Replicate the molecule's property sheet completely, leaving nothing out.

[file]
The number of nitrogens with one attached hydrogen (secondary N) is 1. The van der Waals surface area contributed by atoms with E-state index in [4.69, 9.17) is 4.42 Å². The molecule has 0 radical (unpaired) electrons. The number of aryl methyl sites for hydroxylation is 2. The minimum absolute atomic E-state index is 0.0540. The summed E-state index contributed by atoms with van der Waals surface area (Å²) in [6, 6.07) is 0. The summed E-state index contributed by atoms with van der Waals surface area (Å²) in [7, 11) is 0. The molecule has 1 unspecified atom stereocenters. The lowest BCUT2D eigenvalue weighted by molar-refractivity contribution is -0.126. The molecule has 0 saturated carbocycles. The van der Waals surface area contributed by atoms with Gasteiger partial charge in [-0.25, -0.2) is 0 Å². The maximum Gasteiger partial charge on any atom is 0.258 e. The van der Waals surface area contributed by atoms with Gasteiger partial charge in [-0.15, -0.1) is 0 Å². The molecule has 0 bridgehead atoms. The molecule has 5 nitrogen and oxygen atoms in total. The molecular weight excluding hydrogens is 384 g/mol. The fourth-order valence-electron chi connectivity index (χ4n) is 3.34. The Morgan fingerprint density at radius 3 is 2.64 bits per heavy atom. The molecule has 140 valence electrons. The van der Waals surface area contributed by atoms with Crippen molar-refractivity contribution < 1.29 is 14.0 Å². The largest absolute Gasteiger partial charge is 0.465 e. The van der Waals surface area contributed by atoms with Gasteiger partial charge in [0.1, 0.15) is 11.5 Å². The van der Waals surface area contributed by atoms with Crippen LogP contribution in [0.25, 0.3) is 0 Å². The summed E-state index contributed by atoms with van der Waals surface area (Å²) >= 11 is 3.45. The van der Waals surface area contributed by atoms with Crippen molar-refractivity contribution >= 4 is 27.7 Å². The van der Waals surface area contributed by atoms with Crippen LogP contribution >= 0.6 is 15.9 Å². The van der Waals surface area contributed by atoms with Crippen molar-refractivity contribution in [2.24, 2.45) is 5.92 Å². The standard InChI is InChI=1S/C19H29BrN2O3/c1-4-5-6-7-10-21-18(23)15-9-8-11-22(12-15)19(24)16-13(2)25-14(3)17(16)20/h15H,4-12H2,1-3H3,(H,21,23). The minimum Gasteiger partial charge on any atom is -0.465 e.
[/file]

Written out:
The number of nitrogens with one attached hydrogen (secondary N) is 1. The van der Waals surface area contributed by atoms with E-state index in [4.69, 9.17) is 4.42 Å². The molecule has 0 radical (unpaired) electrons. The number of aryl methyl sites for hydroxylation is 2. The minimum absolute atomic E-state index is 0.0540. The summed E-state index contributed by atoms with van der Waals surface area (Å²) in [6, 6.07) is 0. The summed E-state index contributed by atoms with van der Waals surface area (Å²) in [7, 11) is 0. The molecule has 1 unspecified atom stereocenters. The lowest BCUT2D eigenvalue weighted by molar-refractivity contribution is -0.126. The molecule has 0 saturated carbocycles. The van der Waals surface area contributed by atoms with Gasteiger partial charge in [-0.25, -0.2) is 0 Å². The maximum Gasteiger partial charge on any atom is 0.258 e. The van der Waals surface area contributed by atoms with Gasteiger partial charge in [-0.15, -0.1) is 0 Å². The molecule has 0 bridgehead atoms. The molecule has 5 nitrogen and oxygen atoms in total. The molecular weight excluding hydrogens is 384 g/mol. The fourth-order valence-electron chi connectivity index (χ4n) is 3.34. The Morgan fingerprint density at radius 3 is 2.64 bits per heavy atom. The molecule has 140 valence electrons. The van der Waals surface area contributed by atoms with Crippen molar-refractivity contribution < 1.29 is 14.0 Å². The largest absolute Gasteiger partial charge is 0.465 e. The van der Waals surface area contributed by atoms with Gasteiger partial charge in [0.1, 0.15) is 11.5 Å². The van der Waals surface area contributed by atoms with Crippen LogP contribution in [0.25, 0.3) is 0 Å². The summed E-state index contributed by atoms with van der Waals surface area (Å²) >= 11 is 3.45. The van der Waals surface area contributed by atoms with Crippen molar-refractivity contribution >= 4 is 27.7 Å². The van der Waals surface area contributed by atoms with Crippen LogP contribution >= 0.6 is 15.9 Å². The van der Waals surface area contributed by atoms with Crippen molar-refractivity contribution in [2.24, 2.45) is 5.92 Å². The standard InChI is InChI=1S/C19H29BrN2O3/c1-4-5-6-7-10-21-18(23)15-9-8-11-22(12-15)19(24)16-13(2)25-14(3)17(16)20/h15H,4-12H2,1-3H3,(H,21,23). The minimum Gasteiger partial charge on any atom is -0.465 e.